"H may have that long string," said W, "but he breaks down badly here and there. Where's his six-foot-six left-handed bowler and bat? He hasn't got one. I have, though, in Woolley. And where's his master of the game, practical and theoretical, in a harlequin cap? The wisest captain any county ever had and the most enthusiastic and stimulating? In short, where is H's P.F. Warner, whom we're all so sorry to lose, but who had such a glorious farewell performance? Where? Ha!"

"I claim a share in the Middlesex captain," said P proudly. "For is he not a Plum? I hate to see him go, but I shall not be fruitless; look how Peach is coming along."

"And who owns the All-English Captain, I should like to know?" said the deep voice of D. "Not to mention a Denton and a Durston and a Dolphin and a Dipper. It is something to own a Dean; it is more to possess a Ducat."

"Isn't life going to be very dull for all of you till next May?" I asked.

"Oh, no," said A, who hitherto had not spoken. "We're going to follow the English team's doings in Australia. And won't it be A1 when they bring back the Ashes?"

"Absolutely," I agreed.


Another Irish Problem.

"Tuesday next, I may explain, is Belfastese for Tuesday next, and means to-day."—Daily Paper.

Generosity at the Grocer's: "Provided you get one bad egg from us, we will on your returning it give you two for it."

From an engineer's letter:—

"We are exhibiting ——'s Patent Nibbling Machine at the Laundry Trades Exhibition."

We have often wondered how our collars get those crinkled edges.

"The club before declaring at 5 wickets had put up a formidable score of 341, Major Ireland making 434 and Capt. Green 127.

Capt. M.A. Green, stpd. Mistri b. Evan27
Maj. K.A. Ireland, c. & b. Bignall134
Newnham, b. Evans4
Lieut. Foley, b. Evans4
Maj. Englefield, b. Powers22
Lieut. Cambon not out15
Total for 5 wickets misdeclared341
Egyptian Gazette.

We thought from the start that something was wrong.

[pg 195]
I consider the marrow a much overrated vegetable

The Rector. "Very nice, Mrs. Brown. Very creditable indeed. But personally I consider the marrow a much overrated vegetable, apart, of course, from its decorative value at harvest festivals."


Nimrod he was a hunter in the days of long ago,

Caring little for things of state, little for things of show;

When the unenlightened around him squabbled for wealth or fame

Nimrod fled to the forests and gave himself up to Game.

I've never been told what jungles old Nimrod called his own,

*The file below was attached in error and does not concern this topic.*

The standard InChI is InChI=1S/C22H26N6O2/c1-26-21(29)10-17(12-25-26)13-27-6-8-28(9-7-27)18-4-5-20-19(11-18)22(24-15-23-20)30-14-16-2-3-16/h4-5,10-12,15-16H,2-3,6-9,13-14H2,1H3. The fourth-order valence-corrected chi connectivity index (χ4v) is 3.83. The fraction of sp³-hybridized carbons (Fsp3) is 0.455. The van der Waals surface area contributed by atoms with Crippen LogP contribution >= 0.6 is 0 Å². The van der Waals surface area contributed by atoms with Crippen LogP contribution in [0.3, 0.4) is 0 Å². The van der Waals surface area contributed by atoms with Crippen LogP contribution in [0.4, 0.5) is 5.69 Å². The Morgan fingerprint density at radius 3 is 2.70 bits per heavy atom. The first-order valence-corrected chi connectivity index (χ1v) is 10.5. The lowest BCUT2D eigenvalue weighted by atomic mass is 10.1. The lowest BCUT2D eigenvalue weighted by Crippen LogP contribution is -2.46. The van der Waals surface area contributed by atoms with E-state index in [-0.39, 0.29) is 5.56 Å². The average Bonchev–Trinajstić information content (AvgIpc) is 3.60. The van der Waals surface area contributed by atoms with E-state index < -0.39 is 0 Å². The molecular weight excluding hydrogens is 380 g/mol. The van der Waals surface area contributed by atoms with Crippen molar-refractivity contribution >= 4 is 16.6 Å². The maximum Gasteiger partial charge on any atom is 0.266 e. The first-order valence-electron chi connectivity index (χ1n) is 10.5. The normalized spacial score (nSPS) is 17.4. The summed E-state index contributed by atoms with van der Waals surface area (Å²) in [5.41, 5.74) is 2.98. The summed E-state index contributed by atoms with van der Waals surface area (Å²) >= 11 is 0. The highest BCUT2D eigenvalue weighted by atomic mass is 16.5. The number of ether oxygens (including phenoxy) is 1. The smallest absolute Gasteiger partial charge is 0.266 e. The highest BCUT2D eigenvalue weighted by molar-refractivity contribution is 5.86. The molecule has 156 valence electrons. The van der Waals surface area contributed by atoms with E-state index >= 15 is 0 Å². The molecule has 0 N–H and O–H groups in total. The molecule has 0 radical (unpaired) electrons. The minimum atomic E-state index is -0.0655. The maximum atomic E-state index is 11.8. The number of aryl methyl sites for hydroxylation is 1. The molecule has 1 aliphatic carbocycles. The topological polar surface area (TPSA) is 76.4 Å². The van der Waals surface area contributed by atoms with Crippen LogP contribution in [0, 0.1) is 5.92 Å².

Or studied the "Sportsman's Record" he scratched on a shoulder-bone;

I haven't heard what he shot with nor even what game he slew,

But I know he was fore-forefather to fellows like me and you.

He stood to the roaring tiger, he stood to the charging gaur;

His was the love of the hunting which is more than the lust of war;

He knew the troubles of tracking, the business of camps and kits,

And the pleasure that pays for the pain of all—the ultimate shot that hits.

Now I've nowhere seen it stated, but I'm certain the thing occurred,

That when Nimrod came to his death-bed he sent his relatives word,

And said to his sons and his people ere his spirit obtained release,

"You follow the trails I taught you and your ways will bring you peace."

Wherefore—as now and to-morrow—when the souls of men were sick,

When wives were fickle or fretful or the bills were falling thick,

When the youth was minded to marry and the maiden withheld consent,

Heeding the words of Nimrod, they packed their spears and went—

Went to the scented mornings, to the nights of the satin moon

That can lap the heart in solace, that can settle the soul in tune;

So they continued the remedy Nimrod of old began—

The healing hand of the jungle on the fevered brow of man.

Then—as now and to-morrow—mended and sound and sane,

Flushed by the noonday sunshine, freshed by the twilight rain,

Trailing their trophies behind them, armed with the strength of ten,

Back they came from the jungle ready to start again.

* * * * *

Ye who have travelled the wilderness, ye who have followed the chase,

Whom the voice of the forest comforts and the touch of the lonely place;

Ye who are sib to the jungle and know it and hold it good—

Praise ye the name of Nimrod, a Fellow Who Understood.


The House-Agent's Forlorn Hope.

"Two-and-a-half Miles from Station with Non-stop Trains."Weekly Paper.

A Tragic Coincidence.


In Sydney University.

Lausanne, Monday.

The giant British aeroplane G.E.A.T.L., from Cricklewood aerodrome, London, landed at Blecherette, Lausanne, at 6-5 this evening."—Irish Paper.

Did all the ten Sydney Professors fall out of it together?

[pg 196]


"The Prude's Fall."

Though the hero is French and takes up his residence in an English cathedral town in order to rectify our British prudery and show us how to make love, there is practically nothing here that is calculated to bring a blush to the cheek of modesty. It is true that from time to time Captain le Briquet kisses various outlying portions of his "ange adoré," but it is all very decorous and his ultimate intentions are strictly respectable.